Did you know that there used to be a town, just outside of Hammonton, called Amatol, that contained a munitions plant and the residences of the plant's workers? There was also a "Speedway" there. Today, if you look closely, you can still see parts of Amatol...
During World War I, a new explosive was invented by the British so that they could stretch their depleting supplies of TNT. This explosive was a mixture of TNT and another high explosive, and it was called Amatol.
In 1917, the US entered the War. Then, in 1918, the US built a plant to supply munitions to the armed forces. It purchased 6000 acres of land a few miles east of Hammonton, NJ, and built a munitions plant and a town to house the 10,000-20,000 plant workers. The plant made munitions of many different types and sizes, and was called Amatol.
The town of Amatol was built two miles away. This distance was to protect the workers and families in the event of an accident at the plant.
This town was planned out well and was built quickly. It included a residential section consisting of houses, dormitories, bunk houses, schools and churches. The industrial section had water, electric and sewage plants. There was a bowling alley, swimming pool, YMCA, tennis courts, and a movie theater for entertainment. The Amatol Railroad was built to transport workers between the plant and town.
Article continues below
When the war ended, the plant closed down and the town was deserted. Within five years, the town and plant were demolished. In 1926, Charles Schwab bought part of the land where the plant had stood and built a "wooden bowl" speedway. The track was one and a half miles long and was made of wood planking, sort of like an oval "boardwalk".
On May 1, 1926 thousands of spectators watched Harry Hartz win the first race of 500 miles. The drivers that came to Amatol Speedway were the same drivers that raced at the Indianapolis Speedway.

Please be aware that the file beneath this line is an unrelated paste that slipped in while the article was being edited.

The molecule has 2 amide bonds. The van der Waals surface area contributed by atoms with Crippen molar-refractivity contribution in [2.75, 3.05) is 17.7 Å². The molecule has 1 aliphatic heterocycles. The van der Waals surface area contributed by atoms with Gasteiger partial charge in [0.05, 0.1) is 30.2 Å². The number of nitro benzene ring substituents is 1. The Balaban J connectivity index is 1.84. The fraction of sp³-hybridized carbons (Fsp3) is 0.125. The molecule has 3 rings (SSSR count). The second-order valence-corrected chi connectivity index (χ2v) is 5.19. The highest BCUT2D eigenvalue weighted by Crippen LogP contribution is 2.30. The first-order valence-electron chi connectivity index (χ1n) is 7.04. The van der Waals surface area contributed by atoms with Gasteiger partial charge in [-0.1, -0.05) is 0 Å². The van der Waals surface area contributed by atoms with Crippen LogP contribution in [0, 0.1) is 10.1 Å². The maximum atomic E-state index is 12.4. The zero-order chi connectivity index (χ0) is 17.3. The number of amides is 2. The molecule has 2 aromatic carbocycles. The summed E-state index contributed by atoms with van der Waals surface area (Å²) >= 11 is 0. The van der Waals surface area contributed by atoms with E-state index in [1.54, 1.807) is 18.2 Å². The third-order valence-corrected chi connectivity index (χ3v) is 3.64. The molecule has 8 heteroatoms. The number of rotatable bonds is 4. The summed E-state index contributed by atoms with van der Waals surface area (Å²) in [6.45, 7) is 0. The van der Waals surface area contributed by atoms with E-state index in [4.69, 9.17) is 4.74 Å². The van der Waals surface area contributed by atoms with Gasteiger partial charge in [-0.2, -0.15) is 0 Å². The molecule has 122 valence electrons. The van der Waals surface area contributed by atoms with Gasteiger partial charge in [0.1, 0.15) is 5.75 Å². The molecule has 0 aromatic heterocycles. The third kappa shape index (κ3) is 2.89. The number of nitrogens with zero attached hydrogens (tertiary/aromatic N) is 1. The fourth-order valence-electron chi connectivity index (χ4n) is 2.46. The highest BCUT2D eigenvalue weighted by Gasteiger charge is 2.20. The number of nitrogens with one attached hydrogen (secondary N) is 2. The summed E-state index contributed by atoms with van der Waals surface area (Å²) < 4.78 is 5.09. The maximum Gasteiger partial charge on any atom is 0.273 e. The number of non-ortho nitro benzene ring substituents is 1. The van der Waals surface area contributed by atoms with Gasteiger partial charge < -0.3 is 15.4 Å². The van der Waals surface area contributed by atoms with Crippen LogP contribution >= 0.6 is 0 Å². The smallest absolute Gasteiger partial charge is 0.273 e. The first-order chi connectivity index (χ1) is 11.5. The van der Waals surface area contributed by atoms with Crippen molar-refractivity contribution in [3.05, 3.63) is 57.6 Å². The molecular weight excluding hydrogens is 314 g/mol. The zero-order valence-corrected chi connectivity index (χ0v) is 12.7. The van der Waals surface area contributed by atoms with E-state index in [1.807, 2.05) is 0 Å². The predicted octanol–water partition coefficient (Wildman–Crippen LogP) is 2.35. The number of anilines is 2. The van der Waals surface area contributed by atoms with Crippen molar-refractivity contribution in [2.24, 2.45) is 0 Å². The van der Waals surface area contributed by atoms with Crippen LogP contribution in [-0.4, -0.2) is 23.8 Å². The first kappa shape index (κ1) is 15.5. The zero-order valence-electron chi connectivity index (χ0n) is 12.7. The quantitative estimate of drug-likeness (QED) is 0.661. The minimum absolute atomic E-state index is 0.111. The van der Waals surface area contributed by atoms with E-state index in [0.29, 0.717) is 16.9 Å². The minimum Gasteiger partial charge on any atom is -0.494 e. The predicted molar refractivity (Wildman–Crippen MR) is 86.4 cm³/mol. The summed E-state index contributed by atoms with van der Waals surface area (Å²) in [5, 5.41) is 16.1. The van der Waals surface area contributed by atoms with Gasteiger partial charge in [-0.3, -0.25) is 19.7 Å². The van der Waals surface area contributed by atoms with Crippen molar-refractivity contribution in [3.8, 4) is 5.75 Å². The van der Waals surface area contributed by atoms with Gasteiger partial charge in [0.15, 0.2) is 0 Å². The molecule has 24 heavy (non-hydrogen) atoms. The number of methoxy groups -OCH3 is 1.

The racetrack was only open for two years. On May 30, 1928, the last event was held; a combination stock car and motorcycle race.
Schwab had lost interest in racing and he leased the site as a test track for automobile companies.
In 1933, the wooden track and grandstands were torn down and sold as lumber. The administration building was later remodeled and now houses the Hammonton New Jersey State Police.
Deep in the woods can still be found the concrete foundation of some unknown structure, a blacktop covered floor of another, and the ruins of two concrete buildings now looking more like some long-lost hidden bunkers.
The only thing left of the speedway is the oval layout of the racetrack. The oval can still be seen on aerial or satellite photos of the Hammonton area, and on some old maps. You can still hike around the mile and a half oval, too, but it's well overgrown.
Most of the layout of the town has been lost to the woods.
The Mullica Township recreational park has taken over a little section of the town. Another section of the town is now a large pit used for recreation by ATVs and dirt bikes.
If you dig a bit, you can still find some remnants of Amatol's roads. And if you hike back in the woods, you can still find a few small remnants of the town - chimneys, foundations, concrete slabs, and piles of rubble that used to be houses. In the middle of the "pit," are large concrete blocks that used to be the foundation of Amatol's water tower.
© SouthJersey.com 2014. All rights reserved. This article or parts thereof may not be reprinted or reproduced by any other party without the express written consent of SouthJersey.com. For more information, please call 856-797-9910.
For more articles about South Jersey History, visit our History page.
Author: Editorial Staff--SouthJersey.com
The Powhatan Renape Indians
Going Out Tonite?
Top Towns 2015
Big Back Theory
Fred Winslow Noyes/Noyes Museum of Art
Biz in Brief